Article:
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Salli Figler
Salli Figler

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Company Culture?

So much talk about having the right culture. How to create a positive culture, how to change a company culture, how to fit into the company culture. Executives go to training and have personal coaches to help them create the right culture for their employees.
I recently started a new job at a new company. A bouquet of flowers was waiting on my desk when I arrived on my first day. My manager works so collaboratively. We spend hours together in a conference room on calls, reviewing data and figuring out problems together. The other people in my department are friendly and helpful. We all go to lunch together almost every day.

When I needed to get information that would help me do my job more efficiently, I was welcomed with open arms by the other departments in the company.
The CEO is already shortening my first name and calling me by my childhood nickname, the CFO meets me in the coffee room and teases about how much (too much) coffee we are both drinking. Every other Thursday lunch is brought in for everyone.

The week of Halloween we had costume, cubicle decorating, and pumpkin carving contests. There will be a big holiday party coming up in a few weeks that everyone is looking forward to.
I haven’t worked in a company with this great of a culture in a very long time – maybe even never.
I knew a colleague of mine from one of my prior companies was unhappy and looking for a new job. The perfect job was open, so I recommended her. Within weeks, she had the job. Although we worked in different departments, her desk was close to mine.
I was happy to have her at my new company and she seemed happy as well. She described her old boss at the old company as a “nightmare”. I was so glad she was here now in this new company and new culture. Our lunch group expanded as she joined us almost every day for lunch. She was getting to know other people in the company and came in with a smile every day.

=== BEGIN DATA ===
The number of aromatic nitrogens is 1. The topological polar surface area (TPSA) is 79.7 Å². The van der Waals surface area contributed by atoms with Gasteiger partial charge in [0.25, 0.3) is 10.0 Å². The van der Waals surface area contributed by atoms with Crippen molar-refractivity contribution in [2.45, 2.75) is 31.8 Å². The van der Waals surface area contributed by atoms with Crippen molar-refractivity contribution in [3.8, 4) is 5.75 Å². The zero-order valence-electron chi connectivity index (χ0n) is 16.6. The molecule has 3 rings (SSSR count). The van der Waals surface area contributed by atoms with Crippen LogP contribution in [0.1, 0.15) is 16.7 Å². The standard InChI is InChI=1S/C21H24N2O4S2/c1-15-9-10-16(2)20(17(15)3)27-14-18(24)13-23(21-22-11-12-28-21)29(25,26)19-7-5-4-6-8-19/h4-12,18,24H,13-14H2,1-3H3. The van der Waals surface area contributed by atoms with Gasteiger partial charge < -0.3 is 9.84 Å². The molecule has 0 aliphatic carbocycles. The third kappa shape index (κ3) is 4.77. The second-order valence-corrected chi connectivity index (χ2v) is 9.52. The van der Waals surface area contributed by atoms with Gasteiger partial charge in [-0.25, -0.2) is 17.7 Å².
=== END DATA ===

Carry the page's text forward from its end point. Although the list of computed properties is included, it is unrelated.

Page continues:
After about a month, she was fired. My manager knew that she and I were friends and gave me the news with sympathetic words. I was so surprised; what went wrong? She seemed happy.

That evening on my ride home, I called her. She told me she was so unhappy and now relieved that she was no longer working for my company. The company with what I think, is the best culture I have ever worked in. And then she said it, “next time you want to bring me in somewhere, make sure you really know the person I will be reporting to”. She then went on to tell me how terrible (even worse than the boss she left) her new boss was. He put up a wall, he wasn’t giving her work and when he did, he did so with no instruction. She felt like he really disliked her. She added that she was already planning on leaving if things did not get better in a short time.

So, what is company culture? Apparently, it is not how the CEO or CFO acts, it is not the free coffee and parties; it is how you are treated by your direct supervisor. The CEO may think they are the one who is setting the tone for all to follow, but not all supervisors and managers do follow. Many probably don’t even realize that they may be making someone’s life so miserable. Your direct boss is the one who is setting the culture for you.
So yes, if you are thinking of recommending your company to someone else, be sure to know more about the boss than the general company culture. And when you are interviewing, ask more than what the company culture is like. Ask about the boss and their management style and their temperament. Company culture doesn’t always get embraced by everyone in the organization and it is often different for two different employees, even if they sit right next to each other.

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